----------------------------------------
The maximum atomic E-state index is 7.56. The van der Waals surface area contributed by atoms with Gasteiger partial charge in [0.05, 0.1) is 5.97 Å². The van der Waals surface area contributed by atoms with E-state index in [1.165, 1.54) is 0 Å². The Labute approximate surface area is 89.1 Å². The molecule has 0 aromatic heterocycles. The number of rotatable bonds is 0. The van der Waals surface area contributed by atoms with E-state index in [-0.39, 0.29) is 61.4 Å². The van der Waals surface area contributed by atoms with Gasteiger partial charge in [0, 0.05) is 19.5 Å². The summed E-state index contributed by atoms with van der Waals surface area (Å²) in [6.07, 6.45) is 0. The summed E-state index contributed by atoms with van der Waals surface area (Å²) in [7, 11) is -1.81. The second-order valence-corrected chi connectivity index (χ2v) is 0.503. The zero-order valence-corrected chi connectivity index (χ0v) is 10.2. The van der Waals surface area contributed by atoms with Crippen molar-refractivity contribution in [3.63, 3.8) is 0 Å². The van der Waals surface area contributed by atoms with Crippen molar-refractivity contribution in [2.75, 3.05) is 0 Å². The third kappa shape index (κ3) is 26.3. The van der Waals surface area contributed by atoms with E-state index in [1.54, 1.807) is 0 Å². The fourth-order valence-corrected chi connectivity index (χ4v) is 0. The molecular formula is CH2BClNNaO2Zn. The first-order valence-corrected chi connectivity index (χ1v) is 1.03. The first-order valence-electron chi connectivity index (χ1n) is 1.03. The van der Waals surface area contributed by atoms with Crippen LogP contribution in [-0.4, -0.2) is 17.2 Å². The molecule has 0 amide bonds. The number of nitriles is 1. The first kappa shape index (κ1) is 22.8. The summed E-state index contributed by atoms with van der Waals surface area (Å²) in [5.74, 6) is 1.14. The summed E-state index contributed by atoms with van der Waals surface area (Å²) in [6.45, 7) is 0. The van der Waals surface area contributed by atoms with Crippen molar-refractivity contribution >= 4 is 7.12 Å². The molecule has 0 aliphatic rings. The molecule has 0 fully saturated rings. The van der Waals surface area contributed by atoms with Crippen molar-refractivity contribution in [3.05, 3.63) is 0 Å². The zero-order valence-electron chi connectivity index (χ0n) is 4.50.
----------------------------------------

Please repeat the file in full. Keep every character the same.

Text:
The maximum atomic E-state index is 7.56. The van der Waals surface area contributed by atoms with Gasteiger partial charge in [0.05, 0.1) is 5.97 Å². The van der Waals surface area contributed by atoms with E-state index in [1.165, 1.54) is 0 Å². The Labute approximate surface area is 89.1 Å². The molecule has 0 aromatic heterocycles. The number of rotatable bonds is 0. The van der Waals surface area contributed by atoms with E-state index in [-0.39, 0.29) is 61.4 Å². The van der Waals surface area contributed by atoms with Gasteiger partial charge in [0, 0.05) is 19.5 Å². The summed E-state index contributed by atoms with van der Waals surface area (Å²) in [6.07, 6.45) is 0. The summed E-state index contributed by atoms with van der Waals surface area (Å²) in [7, 11) is -1.81. The second-order valence-corrected chi connectivity index (χ2v) is 0.503. The zero-order valence-corrected chi connectivity index (χ0v) is 10.2. The van der Waals surface area contributed by atoms with Crippen molar-refractivity contribution in [3.63, 3.8) is 0 Å². The van der Waals surface area contributed by atoms with Crippen molar-refractivity contribution in [2.75, 3.05) is 0 Å². The third kappa shape index (κ3) is 26.3. The van der Waals surface area contributed by atoms with E-state index in [1.54, 1.807) is 0 Å². The fourth-order valence-corrected chi connectivity index (χ4v) is 0. The molecular formula is CH2BClNNaO2Zn. The first-order valence-corrected chi connectivity index (χ1v) is 1.03. The first-order valence-electron chi connectivity index (χ1n) is 1.03. The van der Waals surface area contributed by atoms with Crippen LogP contribution in [-0.4, -0.2) is 17.2 Å². The molecule has 0 amide bonds. The number of nitriles is 1. The first kappa shape index (κ1) is 22.8. The summed E-state index contributed by atoms with van der Waals surface area (Å²) in [5.74, 6) is 1.14. The summed E-state index contributed by atoms with van der Waals surface area (Å²) in [6.45, 7) is 0. The van der Waals surface area contributed by atoms with Crippen molar-refractivity contribution >= 4 is 7.12 Å². The molecule has 0 aliphatic rings. The molecule has 0 fully saturated rings. The van der Waals surface area contributed by atoms with Crippen molar-refractivity contribution in [3.05, 3.63) is 0 Å². The zero-order valence-electron chi connectivity index (χ0n) is 4.50.